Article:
Slipper, 1999, Fuji chrome print, 24 × 20 inches. © 1999 The Estate of David Seidner. Courtesy of the Paul Morris Gallery, Inc.
I’m not sure when I first met David, at some point when we were both new to New York, I think. I have a vague recollection of his eyes appraising me in the downtown loft of an artist friend. This was done head on; David stared at his quarry until he found what he was looking for. Of this I am sure, the friendship was instantaneous. David decided this, for it was David who set the terms. He informed me that day of his genius, not in so many words, but the implications were clear: he made the same demands on his friends that he made of himself. Nothing short of eccentric and profound accomplishment, deep humanity and informed intelligence would do. I couldn’t dismiss David then as pretentious or arrogant for I have never doubted him. David’s great strength was his faith in his vision and the iron will to manifest it. In this way David made all of us believe in ourselves as he did, and in that belief helped us to become better: more beautiful (a photographer, David sought beauty), more accomplished and more humane. David could be a hard and maddening taskmaster, an unmitigated snob, but he was worth it. If he was blunt, and he could be, it took the form of an honest, forthright critique, and he could turn that subtle wit of his into a day of laughter. I can still literally see the glint in his eye, the smile that started slowly and stopped just short in order to hold the joke.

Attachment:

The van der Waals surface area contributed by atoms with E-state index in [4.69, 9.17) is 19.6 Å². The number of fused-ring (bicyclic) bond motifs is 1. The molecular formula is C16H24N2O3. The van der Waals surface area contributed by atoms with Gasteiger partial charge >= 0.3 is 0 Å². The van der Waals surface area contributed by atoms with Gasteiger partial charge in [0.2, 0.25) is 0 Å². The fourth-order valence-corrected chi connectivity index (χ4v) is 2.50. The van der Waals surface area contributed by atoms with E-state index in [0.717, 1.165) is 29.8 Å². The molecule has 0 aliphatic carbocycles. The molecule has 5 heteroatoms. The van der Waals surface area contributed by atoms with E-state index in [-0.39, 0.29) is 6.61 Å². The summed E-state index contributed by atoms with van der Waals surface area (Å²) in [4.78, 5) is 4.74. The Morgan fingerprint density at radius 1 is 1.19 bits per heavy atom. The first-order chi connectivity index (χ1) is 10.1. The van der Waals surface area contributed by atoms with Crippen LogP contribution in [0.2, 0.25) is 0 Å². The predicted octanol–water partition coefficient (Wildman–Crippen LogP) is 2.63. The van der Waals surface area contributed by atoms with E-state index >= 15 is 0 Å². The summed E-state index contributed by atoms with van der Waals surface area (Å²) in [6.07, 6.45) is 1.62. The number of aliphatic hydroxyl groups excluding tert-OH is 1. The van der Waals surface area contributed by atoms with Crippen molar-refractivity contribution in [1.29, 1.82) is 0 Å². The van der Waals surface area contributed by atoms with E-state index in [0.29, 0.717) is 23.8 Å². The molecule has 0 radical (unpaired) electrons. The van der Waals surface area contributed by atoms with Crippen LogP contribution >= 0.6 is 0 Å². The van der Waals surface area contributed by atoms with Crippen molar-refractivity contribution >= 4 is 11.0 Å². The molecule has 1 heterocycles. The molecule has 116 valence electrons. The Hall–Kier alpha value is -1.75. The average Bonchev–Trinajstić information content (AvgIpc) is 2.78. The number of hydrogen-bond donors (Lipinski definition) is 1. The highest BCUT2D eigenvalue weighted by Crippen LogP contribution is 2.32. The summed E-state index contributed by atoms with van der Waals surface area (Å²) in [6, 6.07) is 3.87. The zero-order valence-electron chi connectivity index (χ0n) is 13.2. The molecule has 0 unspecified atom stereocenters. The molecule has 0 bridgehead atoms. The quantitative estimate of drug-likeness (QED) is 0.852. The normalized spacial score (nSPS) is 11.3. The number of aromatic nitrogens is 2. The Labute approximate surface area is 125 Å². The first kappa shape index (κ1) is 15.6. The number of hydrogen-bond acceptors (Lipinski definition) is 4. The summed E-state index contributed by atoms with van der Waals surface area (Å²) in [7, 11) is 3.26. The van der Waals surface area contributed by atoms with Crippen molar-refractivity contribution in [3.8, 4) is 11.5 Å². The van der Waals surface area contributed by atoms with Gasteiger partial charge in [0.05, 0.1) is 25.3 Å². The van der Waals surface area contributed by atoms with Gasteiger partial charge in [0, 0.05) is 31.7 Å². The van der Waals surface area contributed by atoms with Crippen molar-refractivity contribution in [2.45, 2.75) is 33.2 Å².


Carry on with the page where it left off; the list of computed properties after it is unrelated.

A week before he died, David called me from Miami to say goodbye. He didn’t say this. I asked how he was; he said, “Great.” It wasn’t true, but this time I had no inkling of what was to come, not expecting his death, not yet. He told me of his book Orchids, coming out in the fall, and his upcoming shows—now posthumous—at Gagosian Gallery in LA, Paul Morris and Staley-Wise Gallery in New York. And then he said, “Have you heard?” A major corporation had just bought a small design magazine. “Imagine what you could do with that kind of money behind you.” I heard him smile and had to laugh: David planning for my future, as always. We agreed to talk the following weekend, but that was the weekend he died.
David was a complex and creative soul. He turned his life into one of sophistication and grace, and turned himself into the supremely talented, extraordinary photographer he is. David was always, and will always be, to so many of us, a loyal and very dear friend who never stopped believing in our potential.